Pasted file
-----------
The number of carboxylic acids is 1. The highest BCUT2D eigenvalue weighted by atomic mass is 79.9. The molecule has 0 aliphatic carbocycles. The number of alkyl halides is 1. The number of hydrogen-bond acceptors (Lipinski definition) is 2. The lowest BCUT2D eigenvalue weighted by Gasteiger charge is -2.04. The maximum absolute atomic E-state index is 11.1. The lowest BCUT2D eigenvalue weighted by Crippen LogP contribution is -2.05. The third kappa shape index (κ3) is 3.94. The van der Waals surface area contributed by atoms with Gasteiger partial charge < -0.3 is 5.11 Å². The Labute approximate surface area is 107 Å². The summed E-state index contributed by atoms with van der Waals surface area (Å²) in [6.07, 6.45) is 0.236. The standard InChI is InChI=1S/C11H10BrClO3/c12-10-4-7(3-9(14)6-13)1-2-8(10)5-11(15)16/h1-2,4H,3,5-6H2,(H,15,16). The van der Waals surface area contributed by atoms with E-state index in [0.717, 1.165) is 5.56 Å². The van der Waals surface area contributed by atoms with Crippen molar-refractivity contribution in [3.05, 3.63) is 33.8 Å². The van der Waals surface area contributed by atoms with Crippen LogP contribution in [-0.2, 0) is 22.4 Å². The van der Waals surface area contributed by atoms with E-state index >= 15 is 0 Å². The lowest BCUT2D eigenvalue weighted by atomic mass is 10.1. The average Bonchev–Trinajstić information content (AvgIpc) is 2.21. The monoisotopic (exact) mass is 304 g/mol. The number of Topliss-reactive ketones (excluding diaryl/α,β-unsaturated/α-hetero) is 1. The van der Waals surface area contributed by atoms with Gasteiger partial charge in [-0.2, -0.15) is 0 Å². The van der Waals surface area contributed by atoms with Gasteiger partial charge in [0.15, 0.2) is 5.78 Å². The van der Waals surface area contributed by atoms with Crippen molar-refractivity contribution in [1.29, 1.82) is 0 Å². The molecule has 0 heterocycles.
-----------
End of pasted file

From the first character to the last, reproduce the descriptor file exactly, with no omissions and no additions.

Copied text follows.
The number of carboxylic acids is 1. The highest BCUT2D eigenvalue weighted by atomic mass is 79.9. The molecule has 0 aliphatic carbocycles. The number of alkyl halides is 1. The number of hydrogen-bond acceptors (Lipinski definition) is 2. The lowest BCUT2D eigenvalue weighted by Gasteiger charge is -2.04. The maximum absolute atomic E-state index is 11.1. The lowest BCUT2D eigenvalue weighted by Crippen LogP contribution is -2.05. The third kappa shape index (κ3) is 3.94. The van der Waals surface area contributed by atoms with Gasteiger partial charge < -0.3 is 5.11 Å². The Labute approximate surface area is 107 Å². The summed E-state index contributed by atoms with van der Waals surface area (Å²) in [6.07, 6.45) is 0.236. The standard InChI is InChI=1S/C11H10BrClO3/c12-10-4-7(3-9(14)6-13)1-2-8(10)5-11(15)16/h1-2,4H,3,5-6H2,(H,15,16). The van der Waals surface area contributed by atoms with E-state index in [0.717, 1.165) is 5.56 Å². The van der Waals surface area contributed by atoms with Crippen molar-refractivity contribution in [3.05, 3.63) is 33.8 Å². The van der Waals surface area contributed by atoms with Crippen LogP contribution in [-0.2, 0) is 22.4 Å². The van der Waals surface area contributed by atoms with E-state index >= 15 is 0 Å². The lowest BCUT2D eigenvalue weighted by atomic mass is 10.1. The average Bonchev–Trinajstić information content (AvgIpc) is 2.21. The monoisotopic (exact) mass is 304 g/mol. The number of Topliss-reactive ketones (excluding diaryl/α,β-unsaturated/α-hetero) is 1. The van der Waals surface area contributed by atoms with Gasteiger partial charge in [-0.2, -0.15) is 0 Å². The van der Waals surface area contributed by atoms with Gasteiger partial charge in [0.15, 0.2) is 5.78 Å². The van der Waals surface area contributed by atoms with Crippen molar-refractivity contribution in [1.29, 1.82) is 0 Å². The molecule has 0 heterocycles.